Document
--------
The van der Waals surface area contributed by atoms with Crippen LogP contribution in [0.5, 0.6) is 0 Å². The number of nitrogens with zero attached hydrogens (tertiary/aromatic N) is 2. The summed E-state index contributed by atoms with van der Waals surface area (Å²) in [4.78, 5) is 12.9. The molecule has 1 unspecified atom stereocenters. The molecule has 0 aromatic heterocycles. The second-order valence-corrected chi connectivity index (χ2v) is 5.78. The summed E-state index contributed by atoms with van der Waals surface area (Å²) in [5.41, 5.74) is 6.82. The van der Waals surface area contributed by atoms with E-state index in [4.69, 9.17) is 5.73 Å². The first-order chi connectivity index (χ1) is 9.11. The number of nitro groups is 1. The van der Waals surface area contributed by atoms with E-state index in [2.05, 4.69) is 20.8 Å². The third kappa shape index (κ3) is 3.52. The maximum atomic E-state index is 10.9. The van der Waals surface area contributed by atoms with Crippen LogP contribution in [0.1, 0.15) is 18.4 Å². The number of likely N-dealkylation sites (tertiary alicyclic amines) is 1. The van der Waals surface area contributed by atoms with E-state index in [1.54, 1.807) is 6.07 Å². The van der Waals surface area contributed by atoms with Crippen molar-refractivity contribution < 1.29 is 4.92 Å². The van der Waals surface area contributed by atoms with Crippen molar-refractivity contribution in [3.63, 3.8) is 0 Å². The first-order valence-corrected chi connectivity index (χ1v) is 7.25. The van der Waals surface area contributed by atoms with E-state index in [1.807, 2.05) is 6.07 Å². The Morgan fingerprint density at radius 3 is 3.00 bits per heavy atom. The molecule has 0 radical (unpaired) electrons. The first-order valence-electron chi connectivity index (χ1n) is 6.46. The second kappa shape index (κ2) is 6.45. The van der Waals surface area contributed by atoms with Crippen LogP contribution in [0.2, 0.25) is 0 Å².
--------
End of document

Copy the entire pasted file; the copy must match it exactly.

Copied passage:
The van der Waals surface area contributed by atoms with Crippen LogP contribution in [0.5, 0.6) is 0 Å². The number of nitrogens with zero attached hydrogens (tertiary/aromatic N) is 2. The summed E-state index contributed by atoms with van der Waals surface area (Å²) in [4.78, 5) is 12.9. The molecule has 1 unspecified atom stereocenters. The molecule has 0 aromatic heterocycles. The second-order valence-corrected chi connectivity index (χ2v) is 5.78. The summed E-state index contributed by atoms with van der Waals surface area (Å²) in [5.41, 5.74) is 6.82. The van der Waals surface area contributed by atoms with E-state index in [4.69, 9.17) is 5.73 Å². The first-order chi connectivity index (χ1) is 9.11. The number of nitro groups is 1. The van der Waals surface area contributed by atoms with E-state index in [2.05, 4.69) is 20.8 Å². The third kappa shape index (κ3) is 3.52. The maximum atomic E-state index is 10.9. The van der Waals surface area contributed by atoms with Crippen LogP contribution in [0.1, 0.15) is 18.4 Å². The number of likely N-dealkylation sites (tertiary alicyclic amines) is 1. The van der Waals surface area contributed by atoms with E-state index in [1.54, 1.807) is 6.07 Å². The van der Waals surface area contributed by atoms with Crippen molar-refractivity contribution < 1.29 is 4.92 Å². The van der Waals surface area contributed by atoms with Crippen molar-refractivity contribution in [3.63, 3.8) is 0 Å². The first-order valence-corrected chi connectivity index (χ1v) is 7.25. The van der Waals surface area contributed by atoms with E-state index in [1.807, 2.05) is 6.07 Å². The Morgan fingerprint density at radius 3 is 3.00 bits per heavy atom. The molecule has 0 radical (unpaired) electrons. The first-order valence-electron chi connectivity index (χ1n) is 6.46. The second kappa shape index (κ2) is 6.45. The van der Waals surface area contributed by atoms with Crippen LogP contribution in [0.2, 0.25) is 0 Å².